Dental implants are considered versatile because they can be used to replace one or all of a person’s teeth, or be used to stabilize dentures. Because traditional dentures are not fixed in place, they often slip or feel unstable,which can be an uncomfortable embarrassment for the wearer. Dental implants working in conjunction with dentures or on their own provide a stable, natural-looking, permanent replacement for as many teeth as needed.

Another benefit of dental implants is that no other teeth need to be prepared or altered. Some other tooth replacement treatments, like traditional bridges for example, require neighboring teeth to be ground down or prepared in some fashion. Dental implants do not affect or rely on neighboring teeth in any way and in most circumstances, last a lifetime.

Types of Dental Implants

Endosteal

Patients have the post implanted into the jawbone. It has the appearance of a small screw and is usually made from titanium. This is the most common type of dental implant.

Subperiosteal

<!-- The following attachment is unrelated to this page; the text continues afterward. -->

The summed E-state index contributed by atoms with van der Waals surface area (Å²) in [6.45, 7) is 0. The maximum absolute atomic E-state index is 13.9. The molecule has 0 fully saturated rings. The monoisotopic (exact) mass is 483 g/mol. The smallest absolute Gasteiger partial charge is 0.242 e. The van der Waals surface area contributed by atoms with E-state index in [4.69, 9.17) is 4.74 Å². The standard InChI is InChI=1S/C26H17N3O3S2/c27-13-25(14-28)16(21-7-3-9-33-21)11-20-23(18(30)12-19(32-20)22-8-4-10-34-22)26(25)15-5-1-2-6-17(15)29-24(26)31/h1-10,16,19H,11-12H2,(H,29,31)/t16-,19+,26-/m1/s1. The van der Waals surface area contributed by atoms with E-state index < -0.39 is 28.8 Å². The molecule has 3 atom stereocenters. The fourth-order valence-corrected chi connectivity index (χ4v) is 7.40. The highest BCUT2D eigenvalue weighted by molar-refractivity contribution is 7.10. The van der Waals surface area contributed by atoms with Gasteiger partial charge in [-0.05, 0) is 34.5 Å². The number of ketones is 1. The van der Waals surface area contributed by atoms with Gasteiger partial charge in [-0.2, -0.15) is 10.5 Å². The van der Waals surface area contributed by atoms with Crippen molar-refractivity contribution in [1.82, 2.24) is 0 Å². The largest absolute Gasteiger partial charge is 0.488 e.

If the patient’s jawbone cannot support the post, they can opt for a subperiosteal implant. Instead of just a post, a metal frame is placed under the gum and fixed on top of the jawbone. The post(s) are then attached to the frame and the tooth can be put in place.

Immediate load

After a typical dental implant procedure, a person must wait until the jawbone has healed completely and fused with the post before having a synthetic tooth attached. During an immediate load procedure, on the other hand, a temporary tooth is placed on the post the same day.

Mini dental implants

This type of dental implant is often used to stabilize dentures. They are smaller than traditional posts – about the size of a toothpick – so the procedure is less invasive.